This piece originally published in the Las Vegas Sun.
Every election year, the posters and signs go up announcing new candidates vying for political office. Every year, volunteers set out — clipboards and voter lists in hand — canvassing and campaigning for months in an attempt to activate voters.
And every year, particularly in local elections, the voters — and especially women, people of color and young people — simply don’t turn out.
Four groups — the Center for Community Change Action, Color of Change PAC, Planned Parenthood Votes, and the Service Employees International Union — have banded together to launch Win Justice, a campaign targeting infrequent, swing and drop-off voters in this election’s most contentious states — Florida, Michigan and Nevada.
For decades, the American political system has not yielded results for disenfranchised communities, and this year, everything is on the line.
The Trump administration has rolled out orders and policies undermining our most basic rights — eviscerating women’s access to health care, allowing DACA to expire, enacting a travel ban that openly targets Muslims, attacking the integrity of immigrants from Haiti and El Salvador, and encouraging police officers to mistreat people in custody — all while decimating Medicaid and other critical programs in order to dole out huge tax cuts to the top 1 percent.
But this year, with this coordinated effort, we can change the face of the electorate in November and for years to come. By partnering with local organizations in the three states and building on the progress we’ve made, we can bring the full force of these communities — 2.5 million strong — to bear on the midterm elections this fall.
One of those local partners is the Progressive Leadership Alliance of Nevada. Since its founding in 1994, PLAN has run voter registration and turnout campaigns, citizenship workshops, and Know Your Rights forums, working closely with communities of color. Candidates typically focus on “the base,” believing that catering to already impassioned voters — who are often particularly concerned with one issue — is a better way to win.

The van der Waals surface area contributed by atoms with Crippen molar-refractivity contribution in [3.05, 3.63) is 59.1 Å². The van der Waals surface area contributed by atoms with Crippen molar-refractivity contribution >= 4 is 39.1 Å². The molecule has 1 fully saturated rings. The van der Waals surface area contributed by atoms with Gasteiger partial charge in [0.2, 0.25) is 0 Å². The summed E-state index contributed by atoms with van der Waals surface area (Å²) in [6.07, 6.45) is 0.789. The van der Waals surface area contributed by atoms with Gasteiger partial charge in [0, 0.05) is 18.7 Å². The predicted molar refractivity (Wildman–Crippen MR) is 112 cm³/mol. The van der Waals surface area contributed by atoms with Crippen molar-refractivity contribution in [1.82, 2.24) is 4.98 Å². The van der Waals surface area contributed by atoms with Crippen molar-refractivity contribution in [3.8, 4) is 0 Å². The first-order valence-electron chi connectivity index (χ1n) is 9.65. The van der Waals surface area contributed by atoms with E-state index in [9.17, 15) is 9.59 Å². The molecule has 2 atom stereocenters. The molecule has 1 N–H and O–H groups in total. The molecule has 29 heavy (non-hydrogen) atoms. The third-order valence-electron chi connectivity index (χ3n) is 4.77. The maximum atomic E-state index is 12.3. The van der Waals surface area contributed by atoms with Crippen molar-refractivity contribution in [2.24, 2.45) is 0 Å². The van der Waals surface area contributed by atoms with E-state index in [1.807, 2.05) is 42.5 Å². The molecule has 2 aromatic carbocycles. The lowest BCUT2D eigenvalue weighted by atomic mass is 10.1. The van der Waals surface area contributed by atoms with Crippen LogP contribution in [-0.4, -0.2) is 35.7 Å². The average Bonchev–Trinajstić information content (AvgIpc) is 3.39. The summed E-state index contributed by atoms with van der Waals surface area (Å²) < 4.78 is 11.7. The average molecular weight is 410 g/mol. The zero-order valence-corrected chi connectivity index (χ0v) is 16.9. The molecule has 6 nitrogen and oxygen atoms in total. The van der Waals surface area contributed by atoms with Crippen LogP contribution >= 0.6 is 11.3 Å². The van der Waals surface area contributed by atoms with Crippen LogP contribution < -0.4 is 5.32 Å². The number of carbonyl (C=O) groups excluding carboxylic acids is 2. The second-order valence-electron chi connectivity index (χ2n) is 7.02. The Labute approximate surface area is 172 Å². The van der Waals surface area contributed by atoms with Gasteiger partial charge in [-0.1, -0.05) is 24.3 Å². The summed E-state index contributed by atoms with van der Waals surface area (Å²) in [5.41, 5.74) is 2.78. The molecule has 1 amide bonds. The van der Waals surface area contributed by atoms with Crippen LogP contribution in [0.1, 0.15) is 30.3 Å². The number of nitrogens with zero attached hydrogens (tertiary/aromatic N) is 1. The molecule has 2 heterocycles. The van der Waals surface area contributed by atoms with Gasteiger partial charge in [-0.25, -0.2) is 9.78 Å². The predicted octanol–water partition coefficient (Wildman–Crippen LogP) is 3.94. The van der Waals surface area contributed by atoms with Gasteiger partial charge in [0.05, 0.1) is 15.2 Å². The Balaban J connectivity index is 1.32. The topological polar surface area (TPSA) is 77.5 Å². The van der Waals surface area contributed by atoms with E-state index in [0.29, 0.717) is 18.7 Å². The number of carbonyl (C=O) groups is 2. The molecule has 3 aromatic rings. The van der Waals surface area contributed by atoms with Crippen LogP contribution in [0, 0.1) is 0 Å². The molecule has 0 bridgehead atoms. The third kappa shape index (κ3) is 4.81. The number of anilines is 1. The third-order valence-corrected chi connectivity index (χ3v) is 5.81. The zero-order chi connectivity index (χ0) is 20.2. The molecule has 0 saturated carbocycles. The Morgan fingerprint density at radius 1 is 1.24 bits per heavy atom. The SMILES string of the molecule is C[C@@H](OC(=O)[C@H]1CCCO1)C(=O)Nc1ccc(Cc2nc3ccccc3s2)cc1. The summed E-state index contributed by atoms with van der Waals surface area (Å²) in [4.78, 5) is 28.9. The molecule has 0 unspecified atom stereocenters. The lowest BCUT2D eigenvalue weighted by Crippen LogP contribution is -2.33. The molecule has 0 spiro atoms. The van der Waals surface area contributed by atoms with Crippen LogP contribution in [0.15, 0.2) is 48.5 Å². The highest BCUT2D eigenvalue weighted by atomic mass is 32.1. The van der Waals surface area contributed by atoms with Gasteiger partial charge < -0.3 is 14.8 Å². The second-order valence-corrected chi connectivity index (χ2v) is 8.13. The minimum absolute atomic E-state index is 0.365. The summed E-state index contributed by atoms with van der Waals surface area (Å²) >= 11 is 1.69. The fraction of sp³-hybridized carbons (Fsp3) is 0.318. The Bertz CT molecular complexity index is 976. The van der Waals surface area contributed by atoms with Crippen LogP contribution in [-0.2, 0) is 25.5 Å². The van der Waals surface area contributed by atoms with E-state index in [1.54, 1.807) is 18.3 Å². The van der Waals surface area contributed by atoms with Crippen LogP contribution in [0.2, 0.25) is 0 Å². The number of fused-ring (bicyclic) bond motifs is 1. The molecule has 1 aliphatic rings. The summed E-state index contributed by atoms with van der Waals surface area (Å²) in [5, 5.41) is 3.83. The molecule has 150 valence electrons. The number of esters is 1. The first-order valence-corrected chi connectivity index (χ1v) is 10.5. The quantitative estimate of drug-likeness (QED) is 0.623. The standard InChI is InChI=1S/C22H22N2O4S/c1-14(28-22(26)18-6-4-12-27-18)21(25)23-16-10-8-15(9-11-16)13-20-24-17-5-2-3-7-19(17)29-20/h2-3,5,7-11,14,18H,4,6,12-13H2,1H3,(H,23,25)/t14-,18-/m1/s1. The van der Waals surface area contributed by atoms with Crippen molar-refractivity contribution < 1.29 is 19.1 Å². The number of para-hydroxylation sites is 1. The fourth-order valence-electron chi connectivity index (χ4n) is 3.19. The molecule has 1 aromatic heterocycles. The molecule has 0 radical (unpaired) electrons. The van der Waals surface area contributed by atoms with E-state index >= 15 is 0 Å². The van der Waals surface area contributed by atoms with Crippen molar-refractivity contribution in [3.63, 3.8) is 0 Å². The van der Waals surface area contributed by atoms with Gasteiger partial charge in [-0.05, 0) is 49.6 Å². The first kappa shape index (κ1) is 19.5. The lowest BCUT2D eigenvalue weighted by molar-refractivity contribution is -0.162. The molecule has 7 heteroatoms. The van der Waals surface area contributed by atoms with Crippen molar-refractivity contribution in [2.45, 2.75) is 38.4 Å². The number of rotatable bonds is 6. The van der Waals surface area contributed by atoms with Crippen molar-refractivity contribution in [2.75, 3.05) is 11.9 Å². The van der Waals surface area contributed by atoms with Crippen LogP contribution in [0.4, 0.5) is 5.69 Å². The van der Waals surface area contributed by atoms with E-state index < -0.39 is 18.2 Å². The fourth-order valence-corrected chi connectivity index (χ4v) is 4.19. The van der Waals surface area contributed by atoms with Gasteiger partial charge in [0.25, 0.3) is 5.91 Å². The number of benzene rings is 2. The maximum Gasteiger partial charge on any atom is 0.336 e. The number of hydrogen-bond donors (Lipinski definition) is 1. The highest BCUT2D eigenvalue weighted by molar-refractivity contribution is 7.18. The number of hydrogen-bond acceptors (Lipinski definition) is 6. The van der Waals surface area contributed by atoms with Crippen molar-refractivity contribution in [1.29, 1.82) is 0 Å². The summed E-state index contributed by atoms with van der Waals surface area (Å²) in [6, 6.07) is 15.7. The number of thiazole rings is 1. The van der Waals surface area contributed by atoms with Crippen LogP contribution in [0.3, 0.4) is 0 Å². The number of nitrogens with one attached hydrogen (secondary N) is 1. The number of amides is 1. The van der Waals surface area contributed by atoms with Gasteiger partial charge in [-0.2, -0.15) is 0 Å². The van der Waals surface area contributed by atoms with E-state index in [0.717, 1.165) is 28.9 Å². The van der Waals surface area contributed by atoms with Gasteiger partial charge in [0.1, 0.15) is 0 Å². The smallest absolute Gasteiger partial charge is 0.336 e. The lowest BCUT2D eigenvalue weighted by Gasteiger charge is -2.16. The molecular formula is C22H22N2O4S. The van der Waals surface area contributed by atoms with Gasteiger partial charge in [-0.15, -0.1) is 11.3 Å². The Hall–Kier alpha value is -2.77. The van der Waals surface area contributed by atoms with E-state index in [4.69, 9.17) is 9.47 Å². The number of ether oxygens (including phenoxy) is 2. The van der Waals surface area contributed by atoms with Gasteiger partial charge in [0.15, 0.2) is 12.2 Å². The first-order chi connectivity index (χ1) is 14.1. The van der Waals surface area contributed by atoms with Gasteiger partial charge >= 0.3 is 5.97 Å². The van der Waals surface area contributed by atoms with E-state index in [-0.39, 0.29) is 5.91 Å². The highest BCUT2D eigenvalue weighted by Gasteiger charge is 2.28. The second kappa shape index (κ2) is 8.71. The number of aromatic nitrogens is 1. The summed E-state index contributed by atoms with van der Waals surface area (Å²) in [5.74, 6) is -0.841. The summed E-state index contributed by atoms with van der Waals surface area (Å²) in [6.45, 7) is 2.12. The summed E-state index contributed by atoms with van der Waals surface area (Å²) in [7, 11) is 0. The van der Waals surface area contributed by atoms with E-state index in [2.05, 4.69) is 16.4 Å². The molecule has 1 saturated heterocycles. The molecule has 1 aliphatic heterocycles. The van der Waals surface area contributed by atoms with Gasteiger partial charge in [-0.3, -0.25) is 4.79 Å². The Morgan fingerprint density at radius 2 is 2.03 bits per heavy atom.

But PLAN Action and Morales are challenging that strategy and pushing voters of color and new voters to the forefront.
“In 2016, Nevada was the firewall, and now we want to be the mandate when it comes to how we organize communities of color and new Americans to participate in the election process,” said Francisco Morales, an electoral organizer with the group.
Nevada emerged as a battleground state in 2012.
In 2016, it went blue for Hillary Clinton and put Democrats Catherine Cortez Masto and Jacky Rosen in the Senate and House, respectively.
Now, we can carry that momentum into 2018 by ousting Republican Sen. Dean Heller, who has continuously voted against environmental protections and sanctuary cities in favor of tax cuts for the least in need.
In his place, we can elect a candidate who will deliver on the demands of the public to enforce background checks for gun purchases and defend the rights of undocumented families facing deportation.
We can transform Nevada’s political landscape, shift political power to working people and ensure that low-turnout voters of color are no longer overlooked or underrepresented.
Morales says it best: “Our communities have far too much to lose to sit this one out.”